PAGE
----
January 16, 2014
A property partnership can offer potential property owners the opportunity to buy sooner. That said, making a joint purchase is not without risk.
While renters who are facing rising rental payments may be eager to buy a home, a careful evaluation of the benefits and risks associated with entering into a property partnership should be conducted prior to any paperwork being signed.
What Is a Property Partnership?
A property partnership means that two people purchase a property together. If you've had credit problems in the past, you may be considering a property partnership to buy a home. These joint purchases are usually done with close relatives or friends.
It's common for one partner to live elsewhere when a property is bought. This partner usually uses their strong financial history to assist a friend or relative to obtain finance and secure the property.
Property partners may also be purchasing a property for investment purposes. In this case, two or more partners will pool their resources to purchase an investment property. The share of the debt and profits related to the property is defined before the purchase is made to ensure that each partner understands the rights and responsibilities associated with the purchase.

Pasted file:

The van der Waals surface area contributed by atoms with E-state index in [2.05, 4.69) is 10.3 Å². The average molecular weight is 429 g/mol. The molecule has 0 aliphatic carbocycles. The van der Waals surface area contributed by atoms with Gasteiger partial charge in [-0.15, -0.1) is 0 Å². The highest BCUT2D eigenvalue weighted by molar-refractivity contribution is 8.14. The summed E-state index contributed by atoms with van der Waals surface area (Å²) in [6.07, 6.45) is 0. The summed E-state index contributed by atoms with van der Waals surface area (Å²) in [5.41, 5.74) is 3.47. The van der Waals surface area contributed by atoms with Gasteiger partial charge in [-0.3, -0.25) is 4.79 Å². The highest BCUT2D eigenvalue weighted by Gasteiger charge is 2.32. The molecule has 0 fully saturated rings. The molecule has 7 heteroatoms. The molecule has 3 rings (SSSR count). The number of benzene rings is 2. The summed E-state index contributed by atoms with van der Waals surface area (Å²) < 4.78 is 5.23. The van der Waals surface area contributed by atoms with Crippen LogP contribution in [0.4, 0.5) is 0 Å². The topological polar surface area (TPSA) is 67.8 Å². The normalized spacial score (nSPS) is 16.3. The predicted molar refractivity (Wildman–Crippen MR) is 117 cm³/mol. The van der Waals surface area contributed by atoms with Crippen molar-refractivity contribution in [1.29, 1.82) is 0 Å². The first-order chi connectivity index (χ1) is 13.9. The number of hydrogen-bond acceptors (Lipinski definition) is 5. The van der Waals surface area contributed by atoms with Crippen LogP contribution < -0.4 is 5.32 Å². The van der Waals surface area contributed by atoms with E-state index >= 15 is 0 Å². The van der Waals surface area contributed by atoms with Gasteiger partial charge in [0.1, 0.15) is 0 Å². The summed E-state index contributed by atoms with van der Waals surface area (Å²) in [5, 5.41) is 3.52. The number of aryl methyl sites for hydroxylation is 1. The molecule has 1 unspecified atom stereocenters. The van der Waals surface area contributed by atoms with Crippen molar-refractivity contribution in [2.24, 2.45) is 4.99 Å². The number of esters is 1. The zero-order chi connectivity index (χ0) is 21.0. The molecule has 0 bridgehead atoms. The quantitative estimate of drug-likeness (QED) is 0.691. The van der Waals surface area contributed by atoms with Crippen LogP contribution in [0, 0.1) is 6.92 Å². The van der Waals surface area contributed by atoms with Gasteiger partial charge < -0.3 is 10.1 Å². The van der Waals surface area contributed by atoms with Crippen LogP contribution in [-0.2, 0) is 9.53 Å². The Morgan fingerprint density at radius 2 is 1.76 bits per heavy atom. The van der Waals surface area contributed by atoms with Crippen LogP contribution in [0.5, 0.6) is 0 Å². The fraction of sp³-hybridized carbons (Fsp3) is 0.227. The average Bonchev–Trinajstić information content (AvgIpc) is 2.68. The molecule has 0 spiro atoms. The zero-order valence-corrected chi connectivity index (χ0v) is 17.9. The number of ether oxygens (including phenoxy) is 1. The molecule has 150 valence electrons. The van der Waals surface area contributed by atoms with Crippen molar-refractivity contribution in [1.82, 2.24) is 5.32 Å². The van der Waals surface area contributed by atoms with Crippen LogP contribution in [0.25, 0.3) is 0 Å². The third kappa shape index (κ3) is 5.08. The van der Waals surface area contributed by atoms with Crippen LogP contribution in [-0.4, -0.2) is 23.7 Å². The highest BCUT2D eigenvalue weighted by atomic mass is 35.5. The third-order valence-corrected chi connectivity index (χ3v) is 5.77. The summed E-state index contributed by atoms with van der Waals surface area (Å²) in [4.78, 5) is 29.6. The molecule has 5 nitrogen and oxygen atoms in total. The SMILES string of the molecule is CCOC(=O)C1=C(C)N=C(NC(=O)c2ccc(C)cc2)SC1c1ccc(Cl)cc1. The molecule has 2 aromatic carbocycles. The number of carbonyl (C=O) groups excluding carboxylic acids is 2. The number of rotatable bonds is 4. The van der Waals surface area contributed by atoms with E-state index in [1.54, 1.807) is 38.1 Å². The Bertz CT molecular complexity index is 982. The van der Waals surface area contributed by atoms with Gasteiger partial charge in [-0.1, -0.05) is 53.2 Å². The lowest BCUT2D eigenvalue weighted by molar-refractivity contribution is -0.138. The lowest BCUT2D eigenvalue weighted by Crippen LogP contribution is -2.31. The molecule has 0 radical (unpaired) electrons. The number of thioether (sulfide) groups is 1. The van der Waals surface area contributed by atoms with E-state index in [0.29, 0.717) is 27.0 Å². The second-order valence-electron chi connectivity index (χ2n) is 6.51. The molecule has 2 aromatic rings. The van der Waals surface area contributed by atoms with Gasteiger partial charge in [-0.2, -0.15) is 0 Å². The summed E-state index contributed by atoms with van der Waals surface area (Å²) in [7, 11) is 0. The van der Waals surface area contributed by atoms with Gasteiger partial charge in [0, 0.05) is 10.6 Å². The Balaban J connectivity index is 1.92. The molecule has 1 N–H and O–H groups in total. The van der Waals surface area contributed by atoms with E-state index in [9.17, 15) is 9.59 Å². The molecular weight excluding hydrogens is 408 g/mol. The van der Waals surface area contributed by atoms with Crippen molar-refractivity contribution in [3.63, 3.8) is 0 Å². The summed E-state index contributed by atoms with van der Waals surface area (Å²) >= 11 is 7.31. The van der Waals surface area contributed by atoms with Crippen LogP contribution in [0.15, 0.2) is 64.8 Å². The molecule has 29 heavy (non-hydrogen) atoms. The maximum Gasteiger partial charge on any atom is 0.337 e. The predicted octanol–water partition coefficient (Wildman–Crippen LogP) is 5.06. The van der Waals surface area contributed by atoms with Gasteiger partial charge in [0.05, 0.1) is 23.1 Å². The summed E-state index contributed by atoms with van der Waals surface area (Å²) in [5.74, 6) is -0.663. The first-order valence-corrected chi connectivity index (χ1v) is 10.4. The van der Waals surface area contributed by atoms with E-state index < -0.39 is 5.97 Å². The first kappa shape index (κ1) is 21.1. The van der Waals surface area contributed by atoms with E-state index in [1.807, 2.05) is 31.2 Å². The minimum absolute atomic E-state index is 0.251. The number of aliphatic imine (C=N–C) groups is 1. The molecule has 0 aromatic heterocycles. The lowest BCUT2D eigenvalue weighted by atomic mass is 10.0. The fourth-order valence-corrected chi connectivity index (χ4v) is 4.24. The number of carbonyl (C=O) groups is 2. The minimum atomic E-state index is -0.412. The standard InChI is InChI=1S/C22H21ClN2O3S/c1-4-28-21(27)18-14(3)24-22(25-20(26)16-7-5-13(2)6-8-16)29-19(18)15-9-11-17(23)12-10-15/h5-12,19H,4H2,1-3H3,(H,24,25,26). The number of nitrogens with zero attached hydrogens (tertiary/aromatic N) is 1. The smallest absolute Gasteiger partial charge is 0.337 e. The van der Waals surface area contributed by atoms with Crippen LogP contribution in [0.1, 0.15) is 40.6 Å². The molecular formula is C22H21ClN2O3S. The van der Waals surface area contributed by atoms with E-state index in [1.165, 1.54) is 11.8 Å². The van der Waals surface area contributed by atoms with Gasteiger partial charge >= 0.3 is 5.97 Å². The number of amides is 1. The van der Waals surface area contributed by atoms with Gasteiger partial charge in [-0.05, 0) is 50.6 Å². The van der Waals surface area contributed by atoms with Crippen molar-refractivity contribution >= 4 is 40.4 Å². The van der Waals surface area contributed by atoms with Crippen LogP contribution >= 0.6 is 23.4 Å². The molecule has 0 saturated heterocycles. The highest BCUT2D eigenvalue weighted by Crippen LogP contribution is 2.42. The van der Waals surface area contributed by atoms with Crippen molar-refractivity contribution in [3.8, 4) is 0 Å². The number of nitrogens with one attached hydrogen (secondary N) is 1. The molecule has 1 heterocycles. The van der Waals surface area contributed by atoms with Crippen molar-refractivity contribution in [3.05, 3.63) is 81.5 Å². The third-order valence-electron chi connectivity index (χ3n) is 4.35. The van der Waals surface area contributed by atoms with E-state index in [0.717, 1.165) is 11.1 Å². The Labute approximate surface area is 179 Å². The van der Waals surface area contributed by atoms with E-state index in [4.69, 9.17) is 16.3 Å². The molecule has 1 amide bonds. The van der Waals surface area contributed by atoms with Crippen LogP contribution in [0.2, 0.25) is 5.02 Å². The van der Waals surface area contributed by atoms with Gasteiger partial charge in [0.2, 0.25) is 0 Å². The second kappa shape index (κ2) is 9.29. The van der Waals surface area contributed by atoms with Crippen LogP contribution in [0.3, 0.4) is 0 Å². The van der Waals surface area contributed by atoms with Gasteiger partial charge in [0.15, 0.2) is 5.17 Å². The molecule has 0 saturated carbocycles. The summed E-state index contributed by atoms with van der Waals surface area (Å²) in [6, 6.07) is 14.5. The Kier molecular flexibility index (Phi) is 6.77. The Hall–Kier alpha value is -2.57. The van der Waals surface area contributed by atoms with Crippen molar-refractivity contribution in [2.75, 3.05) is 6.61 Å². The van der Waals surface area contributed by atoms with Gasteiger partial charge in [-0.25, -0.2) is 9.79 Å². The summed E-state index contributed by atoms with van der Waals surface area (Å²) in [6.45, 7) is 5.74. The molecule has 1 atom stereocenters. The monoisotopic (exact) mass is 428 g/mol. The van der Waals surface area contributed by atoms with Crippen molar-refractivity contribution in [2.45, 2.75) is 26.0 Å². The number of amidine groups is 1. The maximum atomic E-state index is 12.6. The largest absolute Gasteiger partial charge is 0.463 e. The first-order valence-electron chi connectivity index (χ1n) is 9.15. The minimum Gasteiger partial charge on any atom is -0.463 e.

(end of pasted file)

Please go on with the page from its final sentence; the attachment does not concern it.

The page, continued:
The Benefits of a Property Partnership
The benefits of a property partnership relate to the ability of a buyer to secure mortgage financing. Each partner can contribute to the deposit on a property purchase, and lenders are more likely to provide financing for borrowers who can demonstrate that they've taken the time to carefully save a substantial deposit.
When banks lend money, they take into consideration the income of all the individuals listed on the application. This means that a property partnership could more than double the available financing for a person who is looking for a home by themselves.
You may be considering helping out a family member or friend who wants to purchase a property. The benefit to you in this case is the potential for the property to gain value over time.
The Risks of a Property Partnership
Financial dilemmas are often the source of headaches for friends and family members who decide to go in on a purchase together. Property partnerships could leave one partner struggling financially if the other partner fails to pay a fair share of the mortgage.
These partnerships can also go awry if the partners do not have similar goals in relation to the property. Discussions about how the property will be used, the future sale of the property and upkeep should take place and be set in clear and binding terms before purchases are finalised.
Our qualified mortgage broker can assist you every step of the way during the difficult or new stages of property investment.